The person who shot two people to death along Mississippi highways possibly while dressed as a police officer is likely a meticulous and organized killer who studied police procedures and could soon feel the urge to kill again, according to a serial killer expert.
"It is not unusual for certain types of killers, particularly organized killers, to have an interest in, and even study, law enforcement practices," Scott A. Bonn, professor of sociology at Drew University, told The Huffington Post.
As an example, Bonn pointed to Dennis Radar, the "BTK (Bind, Torture, Kill) Killer," who murdered at least 10 people in and around Wichita, Kan., between 1974 and 1991.
"Rader holds a degree in criminal justice and wanted to be a police officer," Bonn said. "Knowledge of policing techniques makes them more elusive and effective killers, and posing as an officer disarms and lowers the guard of unsuspecting victims."
Posing as an officer, he added, can also "fulfill a fantasy need of the killer and give him a sense of power, control and authority."
There were similarities between the Mississippi cases. The slayings were three days and about 50 miles apart, and both the victims' vehicles were found on the side of the road. Both victims were shot.
The first murder was during the afternoon of May 8. Thomas Schlender, 74, of Raymond, Neb., was found dead inside his pickup, which was parked in the median of southbound Interstate 55 near the Pope, Miss., exit in Panola County. Schlender's wallet and several hundred dollars in cash were missing. At the time of his death, Schlender was en route to Florida to pick up his grandson from college.
"He was a really good man and he didn't deserve what happened, whatever that was," Schlender's daughter, Tracy Anderson, told ABCNews.com. "Our minds go crazy with the possibilities and the theories."
The second homicide was May 11 also in the afternoon. The victim, 47-year-old Lori Anne Carswell, of Hernando, was found lying in the road next to her vehicle on the shoulder of State Highway 713 in Tunica County. An employee at a local casino, Carswell was on her way home from work when she was murdered.
Carswell's family has declined to comment, citing the ongoing police investigation.
"The homicides are linked, and we are putting credence in the common denominators that both vehicles were found on the side of the road and both subjects were shot," DeSoto County District Attorney John Champion told reporters Monday.
According to Larry Waggoner, director of the Mississippi Highway Patrol's Bureau of Investigation, authorities suspect the killer may be posing as a police officer. "The concern is that someone is posing as a law enforcement officer and that is how these vehicles end up on the side of the road," Waggoner said.
A recent incident in nearby Tate County strengthened officials' suspicions that a police impersonator was involved.
On April 2, a woman traveling on Interstate 55 in Tate County was pulled over by what investigators believe was a fake police officer driving a gold unmarked Crown Victoria sedan, with flashing lights. It was not until the driver -- a man dressed in a disheveled plaid shirt -- approached that the woman suspected something was amiss. Concerned for her safety, she only lowered the window a crack and demanded the man's badge and identification. He became agitated by the request and drove off, police said.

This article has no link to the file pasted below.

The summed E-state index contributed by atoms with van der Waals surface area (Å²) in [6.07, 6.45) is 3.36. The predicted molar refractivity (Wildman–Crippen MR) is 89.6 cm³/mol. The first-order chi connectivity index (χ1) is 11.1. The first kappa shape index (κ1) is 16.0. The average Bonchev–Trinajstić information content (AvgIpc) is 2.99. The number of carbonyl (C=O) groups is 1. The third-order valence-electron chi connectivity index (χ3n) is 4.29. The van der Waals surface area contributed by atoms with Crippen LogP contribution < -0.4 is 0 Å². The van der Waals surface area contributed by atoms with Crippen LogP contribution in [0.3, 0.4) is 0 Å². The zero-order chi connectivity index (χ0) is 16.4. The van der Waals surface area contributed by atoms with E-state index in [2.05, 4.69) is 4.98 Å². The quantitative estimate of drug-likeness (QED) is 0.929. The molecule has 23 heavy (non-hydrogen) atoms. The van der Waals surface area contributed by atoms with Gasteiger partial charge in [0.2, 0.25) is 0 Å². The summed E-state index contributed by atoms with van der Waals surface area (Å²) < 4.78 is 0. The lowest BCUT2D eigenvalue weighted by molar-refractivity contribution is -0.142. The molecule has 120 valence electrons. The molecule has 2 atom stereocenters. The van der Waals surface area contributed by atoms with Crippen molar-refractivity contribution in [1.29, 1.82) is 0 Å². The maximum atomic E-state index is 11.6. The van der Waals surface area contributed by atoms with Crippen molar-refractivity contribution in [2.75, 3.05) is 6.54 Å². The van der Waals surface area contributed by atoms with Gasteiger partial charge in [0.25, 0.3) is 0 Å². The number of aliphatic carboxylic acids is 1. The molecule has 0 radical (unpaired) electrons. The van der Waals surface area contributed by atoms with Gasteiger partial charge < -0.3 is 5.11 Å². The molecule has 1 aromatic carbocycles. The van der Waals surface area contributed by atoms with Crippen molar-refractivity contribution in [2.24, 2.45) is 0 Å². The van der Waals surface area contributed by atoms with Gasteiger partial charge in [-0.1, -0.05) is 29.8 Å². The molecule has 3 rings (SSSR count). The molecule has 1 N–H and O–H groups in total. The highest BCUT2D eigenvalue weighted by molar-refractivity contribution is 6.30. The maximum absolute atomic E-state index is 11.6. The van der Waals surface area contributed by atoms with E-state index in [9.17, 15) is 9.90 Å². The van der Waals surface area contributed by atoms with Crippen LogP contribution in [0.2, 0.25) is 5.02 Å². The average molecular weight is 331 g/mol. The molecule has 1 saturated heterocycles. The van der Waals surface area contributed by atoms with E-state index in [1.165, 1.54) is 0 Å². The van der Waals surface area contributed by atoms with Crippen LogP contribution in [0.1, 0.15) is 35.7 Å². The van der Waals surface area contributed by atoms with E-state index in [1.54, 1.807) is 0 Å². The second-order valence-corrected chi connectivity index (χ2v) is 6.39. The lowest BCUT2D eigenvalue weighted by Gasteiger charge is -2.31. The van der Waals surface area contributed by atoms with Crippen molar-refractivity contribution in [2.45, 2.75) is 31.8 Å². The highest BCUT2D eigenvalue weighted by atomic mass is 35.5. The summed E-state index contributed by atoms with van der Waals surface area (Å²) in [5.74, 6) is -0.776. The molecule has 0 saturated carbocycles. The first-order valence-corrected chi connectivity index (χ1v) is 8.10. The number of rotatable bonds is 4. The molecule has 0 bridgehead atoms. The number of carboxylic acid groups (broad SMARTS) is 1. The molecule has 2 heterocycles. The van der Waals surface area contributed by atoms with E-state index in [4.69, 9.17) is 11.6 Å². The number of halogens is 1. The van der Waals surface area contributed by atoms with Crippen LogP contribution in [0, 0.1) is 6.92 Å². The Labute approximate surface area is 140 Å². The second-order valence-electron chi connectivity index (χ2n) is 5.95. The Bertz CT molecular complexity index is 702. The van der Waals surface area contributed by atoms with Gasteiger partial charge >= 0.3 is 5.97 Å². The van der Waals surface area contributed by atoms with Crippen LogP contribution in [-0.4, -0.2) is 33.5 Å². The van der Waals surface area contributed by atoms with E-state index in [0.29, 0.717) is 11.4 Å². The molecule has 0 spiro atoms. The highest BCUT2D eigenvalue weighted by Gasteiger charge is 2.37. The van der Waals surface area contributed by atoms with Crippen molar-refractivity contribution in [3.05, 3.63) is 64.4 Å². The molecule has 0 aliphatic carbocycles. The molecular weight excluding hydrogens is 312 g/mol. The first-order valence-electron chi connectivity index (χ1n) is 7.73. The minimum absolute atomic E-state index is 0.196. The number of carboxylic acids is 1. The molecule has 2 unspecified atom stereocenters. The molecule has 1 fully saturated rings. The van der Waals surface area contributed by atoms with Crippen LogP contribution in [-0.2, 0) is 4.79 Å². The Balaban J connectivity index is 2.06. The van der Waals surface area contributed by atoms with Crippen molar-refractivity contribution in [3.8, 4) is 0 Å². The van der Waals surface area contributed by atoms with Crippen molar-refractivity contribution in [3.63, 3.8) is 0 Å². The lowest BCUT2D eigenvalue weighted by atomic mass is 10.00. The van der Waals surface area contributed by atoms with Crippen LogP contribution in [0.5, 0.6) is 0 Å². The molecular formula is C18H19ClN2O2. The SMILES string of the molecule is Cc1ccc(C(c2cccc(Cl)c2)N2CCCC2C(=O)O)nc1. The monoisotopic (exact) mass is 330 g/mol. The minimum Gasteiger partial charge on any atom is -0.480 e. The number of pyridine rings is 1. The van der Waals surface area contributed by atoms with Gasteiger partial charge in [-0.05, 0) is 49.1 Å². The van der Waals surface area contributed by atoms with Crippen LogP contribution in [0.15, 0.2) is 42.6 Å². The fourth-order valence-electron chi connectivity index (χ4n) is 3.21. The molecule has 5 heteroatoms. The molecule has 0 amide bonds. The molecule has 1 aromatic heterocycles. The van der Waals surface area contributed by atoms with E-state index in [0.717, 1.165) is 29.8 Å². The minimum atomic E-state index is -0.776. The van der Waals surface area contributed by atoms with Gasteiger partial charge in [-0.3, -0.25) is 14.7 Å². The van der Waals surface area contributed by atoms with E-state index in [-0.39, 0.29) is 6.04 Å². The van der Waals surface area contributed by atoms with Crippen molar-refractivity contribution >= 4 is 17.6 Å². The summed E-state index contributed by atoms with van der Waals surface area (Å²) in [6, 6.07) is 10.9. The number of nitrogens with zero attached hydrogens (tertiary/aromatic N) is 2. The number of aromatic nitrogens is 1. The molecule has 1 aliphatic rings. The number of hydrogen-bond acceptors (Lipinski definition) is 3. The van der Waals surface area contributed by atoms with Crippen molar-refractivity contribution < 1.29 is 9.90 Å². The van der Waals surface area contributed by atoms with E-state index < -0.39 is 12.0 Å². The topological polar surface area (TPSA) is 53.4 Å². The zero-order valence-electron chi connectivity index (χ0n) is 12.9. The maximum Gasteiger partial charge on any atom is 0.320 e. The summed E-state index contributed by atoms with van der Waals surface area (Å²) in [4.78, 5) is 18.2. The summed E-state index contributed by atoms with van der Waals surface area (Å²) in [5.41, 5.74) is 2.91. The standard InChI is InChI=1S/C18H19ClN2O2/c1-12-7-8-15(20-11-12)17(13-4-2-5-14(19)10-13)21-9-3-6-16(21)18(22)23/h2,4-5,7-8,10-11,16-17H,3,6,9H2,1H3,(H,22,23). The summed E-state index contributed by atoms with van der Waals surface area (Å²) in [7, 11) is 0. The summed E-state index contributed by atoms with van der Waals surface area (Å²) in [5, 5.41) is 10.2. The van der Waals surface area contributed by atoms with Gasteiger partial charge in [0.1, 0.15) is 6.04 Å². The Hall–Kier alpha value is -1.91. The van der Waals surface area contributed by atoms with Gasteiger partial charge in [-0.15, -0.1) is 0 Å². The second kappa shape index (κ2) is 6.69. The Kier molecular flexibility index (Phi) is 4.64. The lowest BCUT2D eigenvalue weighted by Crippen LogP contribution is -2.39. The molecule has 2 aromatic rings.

The two homicides and the alleged officer impersonation prompted authorities to form a task force made up of investigators from Coahoma, DeSoto, Panola, Tate and Tunica counties, as well as the bureau of investigation, the ATF and the FBI.
"This task force has asked a FBI profiler to work on this case to help us with the investigation," Champion said.
MISSISSIPPI HIGHWAY KILLER CASE PHOTOS: (Article Continues Below)
Mississippi Highway Murders
In addition to the task force, authorities in Mississippi and some outlying states are warning travelers.
"If someone attempts to pull you over with flashing lights and you feel unsure of stopping, DON'T PULL OVER. Use your cell phone and dial 911 and if it's a real officer then the dispatcher will confirm it for you and if it's not a real officer they will send help to you," the Tate County Sheriff's Office posted on its Facebook page.
Authorities said officers will not overreact if someone does not immediately pull over.
"If you do feel like there is a problem, or that you're worried about being pulled over, you have a right to put on your flashing lights and to pull to a lighted, well-populated, safe area," Champion said.
It would not be the first time impersonating an officer was used to prey on unsuspecting victims. There have been longstanding suspicions that the Colonial Parkway Murders -- a series of unsolved homicides that began in 1986 along the scenic 23-mile route between Jamestown and Yorktown, Va. -- were committed by someone posing as a law enforcement officer.
"Posing as an officer demonstrates a thoughtful, meticulous and organized behavioral pattern by the killer," Bonn told HuffPost. "Such an individual is likely to be compulsive, seek control and domination."
It is too soon to tell how the highway killer will respond to the attention his murders are receiving, said Bonn.
"[It] depends. It could drive him into hiding. On the other hand, if he is a narcissist like Dennis Rader, then the media attention will likely heighten the excitement for him and it may even sustain his emotional needs for a time as he glorifies in the media attention," Bonn said.
But, the serial killer expert warns, it's just a matter of time before, "The urge to kill again will overtake him and he will strike out."
The Mississippi Bureau of Investigation does not have a suspect description at this time. Anyone with information on this case should call 1-888-8CRIMES.